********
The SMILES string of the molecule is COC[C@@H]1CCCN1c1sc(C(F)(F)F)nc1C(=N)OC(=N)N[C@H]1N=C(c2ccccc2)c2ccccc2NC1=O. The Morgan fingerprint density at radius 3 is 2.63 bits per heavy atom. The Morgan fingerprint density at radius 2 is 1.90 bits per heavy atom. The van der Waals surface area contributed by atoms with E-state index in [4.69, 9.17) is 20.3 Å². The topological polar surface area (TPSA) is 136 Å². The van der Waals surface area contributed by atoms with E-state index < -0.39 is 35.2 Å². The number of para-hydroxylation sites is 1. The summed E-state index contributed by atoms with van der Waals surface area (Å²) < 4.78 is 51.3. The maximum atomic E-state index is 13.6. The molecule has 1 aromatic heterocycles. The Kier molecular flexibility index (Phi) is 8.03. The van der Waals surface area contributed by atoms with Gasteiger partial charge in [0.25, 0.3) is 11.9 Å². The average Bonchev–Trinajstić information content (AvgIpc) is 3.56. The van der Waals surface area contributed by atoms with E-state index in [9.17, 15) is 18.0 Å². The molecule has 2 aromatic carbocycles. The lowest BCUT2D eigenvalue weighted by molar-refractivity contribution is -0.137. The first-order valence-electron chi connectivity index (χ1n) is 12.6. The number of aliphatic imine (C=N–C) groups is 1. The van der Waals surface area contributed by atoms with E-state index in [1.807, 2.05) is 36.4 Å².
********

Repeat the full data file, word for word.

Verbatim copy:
The SMILES string of the molecule is COC[C@@H]1CCCN1c1sc(C(F)(F)F)nc1C(=N)OC(=N)N[C@H]1N=C(c2ccccc2)c2ccccc2NC1=O. The Morgan fingerprint density at radius 3 is 2.63 bits per heavy atom. The Morgan fingerprint density at radius 2 is 1.90 bits per heavy atom. The van der Waals surface area contributed by atoms with E-state index in [4.69, 9.17) is 20.3 Å². The topological polar surface area (TPSA) is 136 Å². The van der Waals surface area contributed by atoms with E-state index < -0.39 is 35.2 Å². The number of para-hydroxylation sites is 1. The summed E-state index contributed by atoms with van der Waals surface area (Å²) < 4.78 is 51.3. The maximum atomic E-state index is 13.6. The molecule has 1 aromatic heterocycles. The Kier molecular flexibility index (Phi) is 8.03. The van der Waals surface area contributed by atoms with Gasteiger partial charge in [0.25, 0.3) is 11.9 Å². The average Bonchev–Trinajstić information content (AvgIpc) is 3.56. The van der Waals surface area contributed by atoms with E-state index in [9.17, 15) is 18.0 Å². The molecule has 2 aromatic carbocycles. The lowest BCUT2D eigenvalue weighted by molar-refractivity contribution is -0.137. The first-order valence-electron chi connectivity index (χ1n) is 12.6. The number of aliphatic imine (C=N–C) groups is 1. The van der Waals surface area contributed by atoms with E-state index in [1.807, 2.05) is 36.4 Å².